The upcoming State of the State address will be Gov. Gretchen Whitmer’s first opportunity as governor to share her plans for improving Michigan schools.
That Feb. 12 speech will come during what is arguably one of the most pivotal moments for education in the state. In addition to a new governor, this year brings new leadership to the legislative committees that handle K-12 education issues, new leaders of both the state House and Senate, and by the middle of this year a new state school superintendent.
Michigan schools have been struggling for years and showing little academic improvements. Last year, 44 percent of students in grades 3-8 were proficient in English language arts and 37.4 percent in math, according to state standardized exam scores. On the National Assessment of Educational Progress, a rigorous national exam, performance has been sliding, while other states have surpassed Michigan. Meanwhile a report last week shows Michigan ranks dead last among states for total revenue growth for schools.
All of this means Whitmer has an opening to push for significant change when it comes to fixing Michigan schools. Here’s who she might turn to for advice.
Policy director, education advisor
Laidlaw was previously an associate at the Lansing-based lobbying firm Karoub Associates. Prior to that, she was director of government relations at the Michigan Association of Intermediate School Administrators, which has advocated for issues including the restoration of funding for intermediate school districts, or agencies that provide a range of services to local school districts within their boundaries. When Whitmer first named Laidlaw to her position, she got a strong endorsement from the Michigan Association of Superintendents & Administrators, with officials tweeting a month ago that Laidlaw “has a deep understanding of Michigan education policy. We look forward to working with her!”
Two more people may have some influence with Whitmer. They are:
Burton was Whitmer’s chief of staff when she was in the state Senate. After that, he became executive director of the Tri-County Alliance for Public Education, an organization that represents the interests of school districts in Macomb, Oakland, and Wayne counties. The organization has advocated against policies its leaders believe are damaging to public schools. Most recently, in an attempt to secure adequate funding for schools, Tri-County pushed lawmakers to address reports calling for an overhaul of the school funding system.
Neyhart was introduced as Whitmer’s representative during the January meeting of the State Board of Education. He was a policy analyst for Whitmer’s transition team and was the events manager for her campaign. Prior to joining the Whitmer campaign, Neyhart worked for United Airlines as an airport operations zone control supervisor, according to his LinkedIn profile.
Change is also happening in the Michigan Legislature, where there are new leaders of the House Education Committee and the Senate Education and Career Readiness Committee.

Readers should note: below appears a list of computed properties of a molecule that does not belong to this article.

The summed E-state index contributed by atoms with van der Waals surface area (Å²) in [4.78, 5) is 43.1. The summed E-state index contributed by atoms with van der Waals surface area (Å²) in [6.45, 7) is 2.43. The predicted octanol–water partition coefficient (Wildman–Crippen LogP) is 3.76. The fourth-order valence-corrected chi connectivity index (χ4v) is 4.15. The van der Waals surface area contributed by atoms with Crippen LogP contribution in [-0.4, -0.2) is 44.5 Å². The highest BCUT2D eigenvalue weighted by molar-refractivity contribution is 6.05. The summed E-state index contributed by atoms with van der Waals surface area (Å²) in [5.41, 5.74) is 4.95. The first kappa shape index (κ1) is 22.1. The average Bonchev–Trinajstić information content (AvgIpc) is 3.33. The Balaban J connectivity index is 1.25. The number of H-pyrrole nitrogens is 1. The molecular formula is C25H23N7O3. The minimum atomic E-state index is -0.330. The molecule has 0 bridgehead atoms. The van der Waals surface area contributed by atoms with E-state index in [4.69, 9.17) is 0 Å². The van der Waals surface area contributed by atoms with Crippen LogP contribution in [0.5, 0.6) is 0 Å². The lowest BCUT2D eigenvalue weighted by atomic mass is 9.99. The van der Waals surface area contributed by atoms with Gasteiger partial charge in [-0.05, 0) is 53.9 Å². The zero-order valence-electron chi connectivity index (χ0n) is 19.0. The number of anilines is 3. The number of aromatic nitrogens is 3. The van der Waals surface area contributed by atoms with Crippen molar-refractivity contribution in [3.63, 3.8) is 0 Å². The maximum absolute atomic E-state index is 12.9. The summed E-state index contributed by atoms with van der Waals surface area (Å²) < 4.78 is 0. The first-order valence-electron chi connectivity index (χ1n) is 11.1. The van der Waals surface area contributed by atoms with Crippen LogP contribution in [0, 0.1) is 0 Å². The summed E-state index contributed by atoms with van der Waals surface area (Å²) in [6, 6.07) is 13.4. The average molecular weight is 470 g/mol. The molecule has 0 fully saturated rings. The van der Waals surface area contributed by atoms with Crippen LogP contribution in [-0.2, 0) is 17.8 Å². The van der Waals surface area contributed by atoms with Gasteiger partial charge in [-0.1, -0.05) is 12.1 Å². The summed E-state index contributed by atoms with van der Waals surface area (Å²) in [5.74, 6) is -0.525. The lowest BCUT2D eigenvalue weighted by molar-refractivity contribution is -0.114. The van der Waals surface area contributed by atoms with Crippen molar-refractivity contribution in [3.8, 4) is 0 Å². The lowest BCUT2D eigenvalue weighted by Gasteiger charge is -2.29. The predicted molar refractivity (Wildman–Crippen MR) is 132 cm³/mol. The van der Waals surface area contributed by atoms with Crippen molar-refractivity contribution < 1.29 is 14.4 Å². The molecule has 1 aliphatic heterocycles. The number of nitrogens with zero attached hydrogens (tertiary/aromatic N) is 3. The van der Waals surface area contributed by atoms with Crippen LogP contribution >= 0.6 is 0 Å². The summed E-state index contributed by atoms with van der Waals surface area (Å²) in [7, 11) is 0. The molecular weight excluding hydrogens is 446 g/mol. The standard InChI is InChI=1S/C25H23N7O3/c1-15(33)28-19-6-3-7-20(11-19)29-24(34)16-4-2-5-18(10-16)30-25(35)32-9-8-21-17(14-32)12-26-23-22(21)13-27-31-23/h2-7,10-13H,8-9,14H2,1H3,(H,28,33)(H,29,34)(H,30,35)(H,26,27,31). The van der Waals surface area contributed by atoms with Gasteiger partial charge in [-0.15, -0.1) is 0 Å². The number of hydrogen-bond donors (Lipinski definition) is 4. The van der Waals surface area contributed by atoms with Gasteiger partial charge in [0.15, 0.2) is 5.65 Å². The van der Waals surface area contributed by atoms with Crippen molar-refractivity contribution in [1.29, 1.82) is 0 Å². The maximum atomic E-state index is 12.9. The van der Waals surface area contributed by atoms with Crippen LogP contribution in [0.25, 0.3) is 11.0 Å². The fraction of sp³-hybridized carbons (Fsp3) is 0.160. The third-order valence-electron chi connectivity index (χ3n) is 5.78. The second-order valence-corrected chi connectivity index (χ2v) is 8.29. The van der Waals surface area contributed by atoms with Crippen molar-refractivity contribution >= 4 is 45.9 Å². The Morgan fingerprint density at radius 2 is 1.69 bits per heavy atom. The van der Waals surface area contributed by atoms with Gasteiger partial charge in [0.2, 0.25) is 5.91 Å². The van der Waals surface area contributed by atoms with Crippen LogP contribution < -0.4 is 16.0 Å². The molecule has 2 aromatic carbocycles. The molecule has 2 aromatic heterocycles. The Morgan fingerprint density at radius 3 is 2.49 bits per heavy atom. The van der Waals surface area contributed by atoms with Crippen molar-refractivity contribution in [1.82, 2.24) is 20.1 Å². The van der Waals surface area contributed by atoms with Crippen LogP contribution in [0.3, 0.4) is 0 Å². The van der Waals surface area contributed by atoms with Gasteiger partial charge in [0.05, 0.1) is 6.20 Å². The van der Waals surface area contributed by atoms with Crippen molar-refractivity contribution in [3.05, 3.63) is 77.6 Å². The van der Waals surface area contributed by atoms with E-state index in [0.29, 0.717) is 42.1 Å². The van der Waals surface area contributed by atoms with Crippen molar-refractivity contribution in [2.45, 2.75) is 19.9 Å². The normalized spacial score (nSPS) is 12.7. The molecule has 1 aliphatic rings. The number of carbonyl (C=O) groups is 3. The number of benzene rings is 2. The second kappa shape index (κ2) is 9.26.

House Education Committee
Pamela Hornberger, chair
Republican representative from Chesterfield Township.
Hornberger’s legislative bio says she taught art for 23 years in the East China School District in St. Clair County. She was elected to the House in 2016. Prior to that, she was a school board member in the L’Anse Creuse Public Schools district.
The other Republicans members of the committee are Brad Paquette, Niles; Kathy Crawford, Novi; Hank Vaupel, Handy Township; John Reilly, Oakland Township; Matt Hall, Emmett Township; Gregory Markkanen, Hancock; Jack O’Malley, Lake Ann; and Rodney Wakeman, Saginaw Township. Democrats on the committee are Darrin Camilleri, Brownstown Township; William Sowerby, Clinton Township; Brenda Carter, Pontiac; Tyrone Carter, Detroit; Matt Koleszar, Plymouth; and Lori Stone, Warren. Committee members whose bios indicate they are current or former teachers are Paquette, Markkanen, Camilleri, Koleszar, and Stone.
Senate Education and Career Readiness Committee
Lana Theis, chair
Republican senator from Brighton
Theis served in the Michigan House for four years before being elected in November to the state Senate. She was previously Brighton Township Treasurer.
Other members of the committee are Republicans Ken Horn, Frankenmuth; Jon Bumstead, Newaygo; Jim Runestad, White Lake; and Kevin Daley, Lum, and Democrats Dayna Polehanki, Livonia; and Erika Geiss, Taylor.
Committee members whose bios show an education connection: Polehanki spent nearly 19 years as a classroom teacher prior to her election. Horn has been a substitute teacher. Runestad has a degree in education. Geiss was an adjunct faculty member at Wayne County Community College.
Michigan Department of Education
The State Board of Education, which oversees the Michigan education department, is accepting applications for the state superintendent of schools position. They’re seeking a replacement for the late Brian Whiston, who died in May.
Though Whitmer has no direct control over the State Board or the education department, it will be crucial for her office and the department to develop a working relationship in order for any plan to improve schools to be implemented effectively.
Interim Superintendent Sheila Alles, previously the chief deputy state superintendent, is overseeing the department until a permanent replacement is named.